Sprained Ankle Treatment In Singapore

A sprained ankle, also known as a twisted ankle or a rolled ankle, is an injury to the ligaments in your ankle. You might find that putting weight on your ankle causes pain. Your ankle might also be swollen, bruised or tender to the touch. Conversely, it may also feel numb on occasion. A sprained ankle and a  fractured ankle are often confused, but there is a clear difference between both foot injuries. 

What is a Sprained Ankle?

Sprains are categorised into three degrees. A Grade I sprain is considered the least severe with small tears occurring in the stretched ankle ligament. Grade II sprains are moderate, involving partial ligament tears while a Grade III sprain is the most severe with the complete tear of the ligament.

Sprained Ankle Treatment

Sprained ankle treatments depend on the severity of the condition. Home remedies and over-the-counter medication might be able to bring the pain down, but a thorough medical evaluation by a foot and ankle fracture specialist is still the only way to determine the severity of your sprain. You will likely need physical therapy for a moderate to severe sprain, with surgery being a last resort when other treatments have proved futile.

What is a Broken Ankle?

While sprains affect the ligaments in your ankle, a fractured ankle involves a broken ankle bone. If your ankle hurts or is tender to the touch over the ankle bone, you are most likely suffering from a broken ankle. This may be accompanied by numbness or tingling.

Broken Ankle Treatment

If you suspect your ankle might be broken, it is necessary to seek immediate medical treatment from an ankle fracture specialist to stabilise your ankle and prevent the worsening of the condition. There are many different ways to treat a broken ankle, depending on how severe the condition is. Treatment can include using a cast or brace to stabilise the ankle, taking medication for pain relief, and physical therapy to help with healing and restoring strength and range of motion. In some cases, surgery may also be necessary. While some sprains might clear up in a few days, a fractured ankle will take several months to heal.

Visit an Ankle and Foot Fracture Specialist Today

Orthofoot MD will be able to help you diagnose the condition causing your ankle pain and provide you with a treatment plan for how to manage your sprained ankle. If you are experiencing severe pain or disability, book an appointment with ankle and foot fracture specialist Dr Gowreeson immediately.

Frequently Asked Questions About Ankle Sprain and Foot Fracture Treatments

1. How long do ankle sprains take to recover?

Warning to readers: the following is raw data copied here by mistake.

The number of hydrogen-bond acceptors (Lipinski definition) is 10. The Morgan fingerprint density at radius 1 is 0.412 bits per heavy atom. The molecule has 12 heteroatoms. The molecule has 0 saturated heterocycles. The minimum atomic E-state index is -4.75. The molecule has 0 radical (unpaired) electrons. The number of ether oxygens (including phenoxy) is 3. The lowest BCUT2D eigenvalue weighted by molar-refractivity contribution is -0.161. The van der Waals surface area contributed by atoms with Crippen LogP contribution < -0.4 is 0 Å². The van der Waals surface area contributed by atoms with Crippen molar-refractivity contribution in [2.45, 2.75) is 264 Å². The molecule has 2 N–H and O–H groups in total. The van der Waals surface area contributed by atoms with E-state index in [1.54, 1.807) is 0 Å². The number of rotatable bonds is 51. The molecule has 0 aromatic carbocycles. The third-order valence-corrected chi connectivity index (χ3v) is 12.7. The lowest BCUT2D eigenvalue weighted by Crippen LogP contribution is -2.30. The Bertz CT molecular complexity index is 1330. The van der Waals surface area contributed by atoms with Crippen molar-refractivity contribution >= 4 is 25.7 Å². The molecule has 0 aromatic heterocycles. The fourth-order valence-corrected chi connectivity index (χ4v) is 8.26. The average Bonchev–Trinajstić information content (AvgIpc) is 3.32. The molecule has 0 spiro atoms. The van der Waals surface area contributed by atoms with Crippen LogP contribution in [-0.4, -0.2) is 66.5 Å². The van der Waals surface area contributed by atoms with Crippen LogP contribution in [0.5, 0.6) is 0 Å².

Mild to low-grade ankle sprains usually heal in a few days to a few weeks with proper rest and care (such as applying ice and limiting weight-bearing activity). Moderate sprains may take up to a few months to heal while more severe sprains may take up to half a year to recover. Severe sprains will likely require immobilisation and the wearing of a brace or a protective boot. If you’ve sprained your ankle in conjunction with another injury, such as a torn tendon or ligament, more time will need to be factored in for healing. 

2. How long do ankle fractures take to recover? 

It will take up to 4-8 weeks for the bones in your ankle to heal completely in an average fracture. Ankles with multiple fractures or other injuries including sprains and tendon ruptures will likely take longer to heal. If your fracture only requires a cast, this means that your ankle has a good chance of recovering stability during the recovery process. However, more complex fractures may require the help of surgery to be fixed back into place with screws and/or pins. Physiotherapy sessions may be necessary after the removal of your cast.

3. What happens if I leave my ankle fracture untreated? 

Leaving your ankle injury to its own devices can be dangerous to the stability of your ankle, and your ability to walk. This is even more so if your bones have moved further out of place. Not only will the pain become increasingly severe, but leaving an ankle fracture untreated can result in a nonunion–meaning the bone doesn’t mend at all, or a delayed union. You will also be at risk of developing infections and foot deformities. We advise seeking help from an ankle fracture specialist immediately if you suspect you may have a fractured ankle.

Dr Gowreeson Thevendran is currently an orthopaedic surgeon with Island Orthopaedic, a one-stop care centre for orthopaedic health under Healthway Medical Group. He specialises in treating lower limb orthopaedic conditions, as well as trauma and fracture surgery of both the upper and lower limbs. Prior to establishing his private practice, Dr Gowreeson was Chief of Foot & Ankle Surgery at the Department of Orthopaedics at Tan Tock Seng Hospital (TTSH). Today, he continues to serve the Orthopaedic Department at TTSH as a visiting consultant.

About Dr. Gowreeson Thevendran